Tea-based tipples

Mixologists frequent use tea in spirit-free cocktails to give them some backbone and flavor, but tea has been popping up in plenty of boozy drinks, from basic black tea to matcha to hibiscus to chai.

The Green Knight tea cocktail
The Green Knight tea cocktail.

For instance, Matthew Belanger of Death & Co. in New York recently created a cocktail for Chivas Regal called the Green Knight that uses the Scotch with Malibu Rum, Kashmiri green tea, lime juice and honey syrup. The Beeman Hotel in Dallas offered a holiday Bourbon Tini made with espresso, bourbon cream liqueur, Mr. Black Coffee liqueur and chai tea simple syrup.

Bacardi expects to see an uptick in tea-focused ingredients in 2024, as the Bacardi Global Brand Ambassador Survey indicates a growing interest in tea from about a third (32%) of all respondents.

Vincent Bolognini, head bartender at Due West in New York, also predicts a rise in using teas in cocktails, from a traditional black or green tea to different leaves, herbs or spices. “They bring a beautiful depth to any drink and a lovely bitter note that makes you want to take another sip.”

Lagers come back

Alcohol delivery service Drizly (owned by Uber, which in January announced it was shutting Drizly down) notes that more consumers — 43% compared to 38% in 2022 — indicate they plan to drink lager in the coming year, more than any other beer subcategory. A number of lagers launched this past year, such as Dale’s Light Lager, a 4.2% ABV brew from Oskar Blues, maker of Dale’s Pal Ale. Memphis, TN-based Wiseacre Brewing Co. in January unveiled Sky Dog, a 99-calorie premium lager, as well as Hop Zip, a non-alcoholic, hop-infused sparkling water.

cans of Red Rocker Lager
Rock star/spirits entrepreneur Sammy Hagar in 2023 established Red Rocker Brewing Co. in Detroit with a Mexican-style lager inaugural brew.

Rock star/spirits entrepreneur Sammy Hagar in 2023 established Red Rocker Brewing Co. in Detroit with a Mexican-style lager inaugural brew. And the Las Vegas entertainment district Area 15 in January announced the launch of its Signal Lager, a Mexican-style lager created in collaboration with the local Able Baker Brewing.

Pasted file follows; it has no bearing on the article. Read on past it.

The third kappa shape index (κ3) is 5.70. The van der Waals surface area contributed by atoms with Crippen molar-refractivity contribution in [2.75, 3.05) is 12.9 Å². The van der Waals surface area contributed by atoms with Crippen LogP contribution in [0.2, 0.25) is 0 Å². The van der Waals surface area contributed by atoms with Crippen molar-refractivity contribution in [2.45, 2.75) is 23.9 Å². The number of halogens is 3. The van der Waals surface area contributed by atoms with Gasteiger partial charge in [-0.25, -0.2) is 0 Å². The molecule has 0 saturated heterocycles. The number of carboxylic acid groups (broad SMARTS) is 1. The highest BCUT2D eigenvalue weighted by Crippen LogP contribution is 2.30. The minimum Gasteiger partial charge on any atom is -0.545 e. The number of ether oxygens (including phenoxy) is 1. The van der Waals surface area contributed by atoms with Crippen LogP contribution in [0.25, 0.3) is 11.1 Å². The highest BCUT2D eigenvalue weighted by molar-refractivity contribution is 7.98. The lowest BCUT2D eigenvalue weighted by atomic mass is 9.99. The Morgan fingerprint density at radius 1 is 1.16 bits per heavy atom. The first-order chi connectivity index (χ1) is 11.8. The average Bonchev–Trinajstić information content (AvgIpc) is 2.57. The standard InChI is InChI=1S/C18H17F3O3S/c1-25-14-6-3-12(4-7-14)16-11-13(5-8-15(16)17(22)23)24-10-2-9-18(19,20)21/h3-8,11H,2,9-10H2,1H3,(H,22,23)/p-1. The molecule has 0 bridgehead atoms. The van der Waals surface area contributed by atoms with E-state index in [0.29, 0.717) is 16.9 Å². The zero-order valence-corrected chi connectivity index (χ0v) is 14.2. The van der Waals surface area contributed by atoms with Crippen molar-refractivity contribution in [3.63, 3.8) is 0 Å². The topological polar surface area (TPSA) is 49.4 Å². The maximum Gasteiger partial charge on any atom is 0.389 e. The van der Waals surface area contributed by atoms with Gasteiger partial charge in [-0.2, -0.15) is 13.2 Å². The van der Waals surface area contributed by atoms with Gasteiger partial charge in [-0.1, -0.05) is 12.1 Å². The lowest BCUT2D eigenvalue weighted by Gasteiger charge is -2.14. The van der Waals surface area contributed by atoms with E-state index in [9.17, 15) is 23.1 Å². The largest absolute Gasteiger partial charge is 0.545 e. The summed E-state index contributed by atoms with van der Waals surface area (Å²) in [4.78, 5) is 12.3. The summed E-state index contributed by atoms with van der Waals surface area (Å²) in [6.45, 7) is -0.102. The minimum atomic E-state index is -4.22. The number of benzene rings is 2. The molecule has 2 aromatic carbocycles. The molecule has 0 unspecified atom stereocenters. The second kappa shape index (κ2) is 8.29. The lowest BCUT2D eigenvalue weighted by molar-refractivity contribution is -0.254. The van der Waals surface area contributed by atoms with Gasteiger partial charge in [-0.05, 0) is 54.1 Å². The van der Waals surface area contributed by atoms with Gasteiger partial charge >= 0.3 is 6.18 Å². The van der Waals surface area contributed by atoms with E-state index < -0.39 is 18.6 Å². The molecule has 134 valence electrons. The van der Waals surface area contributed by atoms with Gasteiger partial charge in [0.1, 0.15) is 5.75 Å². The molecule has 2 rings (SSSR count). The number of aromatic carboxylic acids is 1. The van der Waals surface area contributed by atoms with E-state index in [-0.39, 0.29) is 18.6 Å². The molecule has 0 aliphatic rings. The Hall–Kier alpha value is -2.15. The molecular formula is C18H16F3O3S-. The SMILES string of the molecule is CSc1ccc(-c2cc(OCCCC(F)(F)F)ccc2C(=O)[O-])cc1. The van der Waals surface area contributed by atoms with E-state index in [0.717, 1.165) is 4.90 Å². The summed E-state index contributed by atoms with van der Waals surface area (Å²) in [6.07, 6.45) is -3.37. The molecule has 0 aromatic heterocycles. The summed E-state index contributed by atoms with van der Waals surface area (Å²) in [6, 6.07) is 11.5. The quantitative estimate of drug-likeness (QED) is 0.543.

The Carajillo (and other coffee cocktails)

Espresso Martinis are everywhere and not going anywhere: Hospitality engagement platform Union predicts that the Espresso Martini will outsell the Old Fashioned at on-premise establishments in 2024. But there is a new coffee cocktail in town and it’s called the Carajillo.

The Carajillo cocktail at Eight Row Flint in Houston
Eight Row Flint in Houston makes a Carajillo with sotol, along with Nixta corn liqueur, crème de cacao, cold brew, piloncillo (unprocessed cane sugar), orange blossom water and salted caramel Licor 43 whip.

The cocktail, a blend of espresso and Licor 43, originated in Spain and later became popular in Mexico. It’s now storming the U.S.: Yelp says that searches for Carajillos were up 118% this past year. 

Vera, a Mexican-Lebanese restaurant that opened in Washington, D.C. in May 2023, offers a Carajillo selection. These include the traditional Carajillo as well as two versions with a Lebanese spin: the Ahumado, made with espresso, Cardamom, Licor 43 and Hoja Santa Smoke; and the Mediterranean, made with espresso, Licor 43, Arak and maraschino liqueur.

Eight Row Flint in Houston makes a Carajillo with sotol, along with Nixta corn liqueur, crème de cacao, cold brew, piloncillo (unprocessed cane sugar), orange blossom water and salted caramel Licor 43 whip. (Sotol cocktails are one of the NRA’s emerging trends.)

AF&Co. and Carbonate’s report says that we’ll be seeing even more creative coffee cocktails in 2024. “Top bartenders are joining the best baristas, opening their own coffee shops or being hired by hotels and coffee shops to design their drink programs, enhancing menus with sophisticated coffee concoctions not found anywhere else.”

Melissa Dowling is editor of Cheers magazine, our on-premise sister publication. Contact her at mdowling@epgmediallc.com, and read her recent piece, Celebrating Female Leaders in the Beverage Alcohol Industry.